The measure is delivered via Qualtrics, an online survey tool, and completed in the lab during the testing session. Using 7-point semantic differential scales from previous work,19 25 participants are asked to indicate how bad/good, harmful/harmless, foolish/wise, unpleasant/pleasant, boring/exciting, not enjoyable/enjoyable, sexy/not sexy, healthy/unhealthy, glamorous/ugly and calming/stressful they think e-cigarettes/tobacco cigarettes are. The order of the required ratings will be counterbalanced.

Implicit attitudes to tobacco and e-cigarettes

Implicit attitude is being measured using two personalised SC-IAT-P tests (for e-cigarettes and tobacco cigarettes). The labels ‘I like’ and ‘I dislike’ are presented on opposite sides at the top right-hand and left-hand side of the screen. The label ‘tobacco cigarettes’ or ‘e-cigarettes’ is presented directly under either the ‘I like’ or ‘I dislike’ label. Stimuli words, attribute category words associated with ‘I like’, ‘I dislike’ or words associated with either tobacco or e-cigarettes, appear in the middle of the screen. The participant categorises the stimuli word into one of the labels by pressing a key which represents either the left-hand side (‘E’ key) or the right-hand side (‘O’ key). Stimuli appear on the screen until participants respond or for a maximum of 1500 ms.24 After this time a message ‘FASTER’ is presented for 500 ms.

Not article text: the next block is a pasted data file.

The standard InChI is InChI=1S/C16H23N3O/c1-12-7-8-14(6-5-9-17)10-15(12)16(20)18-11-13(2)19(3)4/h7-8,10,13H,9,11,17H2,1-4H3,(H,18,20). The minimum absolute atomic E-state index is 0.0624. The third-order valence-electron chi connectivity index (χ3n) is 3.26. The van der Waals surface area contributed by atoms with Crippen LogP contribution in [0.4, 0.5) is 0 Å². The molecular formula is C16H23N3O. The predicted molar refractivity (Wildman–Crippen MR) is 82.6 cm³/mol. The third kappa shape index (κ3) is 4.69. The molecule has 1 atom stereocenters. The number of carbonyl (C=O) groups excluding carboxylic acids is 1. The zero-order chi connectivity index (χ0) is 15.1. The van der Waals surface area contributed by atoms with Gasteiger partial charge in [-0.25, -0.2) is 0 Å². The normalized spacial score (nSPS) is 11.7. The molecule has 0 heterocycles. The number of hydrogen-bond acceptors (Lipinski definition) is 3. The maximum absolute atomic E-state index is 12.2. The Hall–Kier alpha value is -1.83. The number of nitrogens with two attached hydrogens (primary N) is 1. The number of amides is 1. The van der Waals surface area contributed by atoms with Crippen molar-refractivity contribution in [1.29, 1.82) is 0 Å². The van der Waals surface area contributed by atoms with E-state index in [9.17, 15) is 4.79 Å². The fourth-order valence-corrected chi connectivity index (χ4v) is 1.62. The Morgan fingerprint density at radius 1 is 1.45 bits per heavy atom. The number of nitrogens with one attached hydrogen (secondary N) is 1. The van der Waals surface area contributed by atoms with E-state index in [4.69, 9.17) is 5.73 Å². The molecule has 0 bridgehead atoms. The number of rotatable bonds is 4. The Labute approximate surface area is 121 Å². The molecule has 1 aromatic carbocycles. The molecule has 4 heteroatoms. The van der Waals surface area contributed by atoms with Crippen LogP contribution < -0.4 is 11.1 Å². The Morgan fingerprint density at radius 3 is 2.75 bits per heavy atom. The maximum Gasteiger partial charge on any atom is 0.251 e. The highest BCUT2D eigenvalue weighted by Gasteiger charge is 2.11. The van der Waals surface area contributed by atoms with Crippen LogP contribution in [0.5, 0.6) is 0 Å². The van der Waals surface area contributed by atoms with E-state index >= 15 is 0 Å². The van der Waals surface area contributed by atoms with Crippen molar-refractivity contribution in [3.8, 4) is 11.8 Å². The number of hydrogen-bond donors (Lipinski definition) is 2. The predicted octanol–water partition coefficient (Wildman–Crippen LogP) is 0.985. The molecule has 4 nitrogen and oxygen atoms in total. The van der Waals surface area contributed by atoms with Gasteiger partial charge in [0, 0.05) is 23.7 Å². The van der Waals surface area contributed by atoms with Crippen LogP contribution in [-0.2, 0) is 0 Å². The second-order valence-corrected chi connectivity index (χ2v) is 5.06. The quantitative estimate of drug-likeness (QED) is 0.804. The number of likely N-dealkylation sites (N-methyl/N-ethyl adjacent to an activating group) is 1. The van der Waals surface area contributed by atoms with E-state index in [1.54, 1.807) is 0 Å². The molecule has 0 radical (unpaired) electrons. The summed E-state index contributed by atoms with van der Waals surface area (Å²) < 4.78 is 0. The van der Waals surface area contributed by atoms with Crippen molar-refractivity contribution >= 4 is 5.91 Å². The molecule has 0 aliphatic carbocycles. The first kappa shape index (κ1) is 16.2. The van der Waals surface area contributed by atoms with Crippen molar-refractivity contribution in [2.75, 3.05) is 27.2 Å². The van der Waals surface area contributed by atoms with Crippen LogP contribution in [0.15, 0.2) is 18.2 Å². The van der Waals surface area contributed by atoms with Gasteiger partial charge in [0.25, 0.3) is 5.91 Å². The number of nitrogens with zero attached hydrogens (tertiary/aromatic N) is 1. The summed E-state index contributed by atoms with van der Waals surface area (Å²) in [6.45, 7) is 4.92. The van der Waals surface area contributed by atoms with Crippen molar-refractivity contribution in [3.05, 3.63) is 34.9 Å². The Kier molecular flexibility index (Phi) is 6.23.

Seven words associated with tobacco cigarettes were drawn from previous work21 42: tobacco, smoking, cigarettes, smokers, ashtray, lighter and matches. A pilot study of students identified words that were most strongly associated with e-cigarettes: vapouriser, vaping, vaper, e-liquid and vape. Attribute category words were drawn from previous work26: for the ‘I dislike’ category, torture, ugly, war, injury, funerals, pus, pain, infection, vomit and sad; and for the ‘I like’ category, sweetness, holidays, happiness, flower, happy, victory, gifts, festive, giving and beauty. Stimuli and labels are presented in white upper-case letters (5 mm high, 4 mm wide) on a black background.28

Prior to each block an information screen guides participants which key will be associated with which labels (see figure 2). In each SC-IAT-P (separately for tobacco and e-cigarettes) there are four stages of four blocks (24 word trials per block); there are 24 practice trials and 72 test trials in each stage. Table 1 shows the order of label presentation. In stages 1 and 4 words are presented in a 7:7:10 ratio: tobacco/e-cigarette words plus ‘I like’ words versus ‘I dislike’ words; and in stages 2 and 3 a ratio of 7:10:7 is used. Millisecond reaction times and errors are recorded.

Table 1

Presentation of labels in the Single Category Implicit Association Test with the personal attribute categories

Figure 2

Screenshot of the information screen used in the Single Category Implicit Association Test with the personal attribute categories.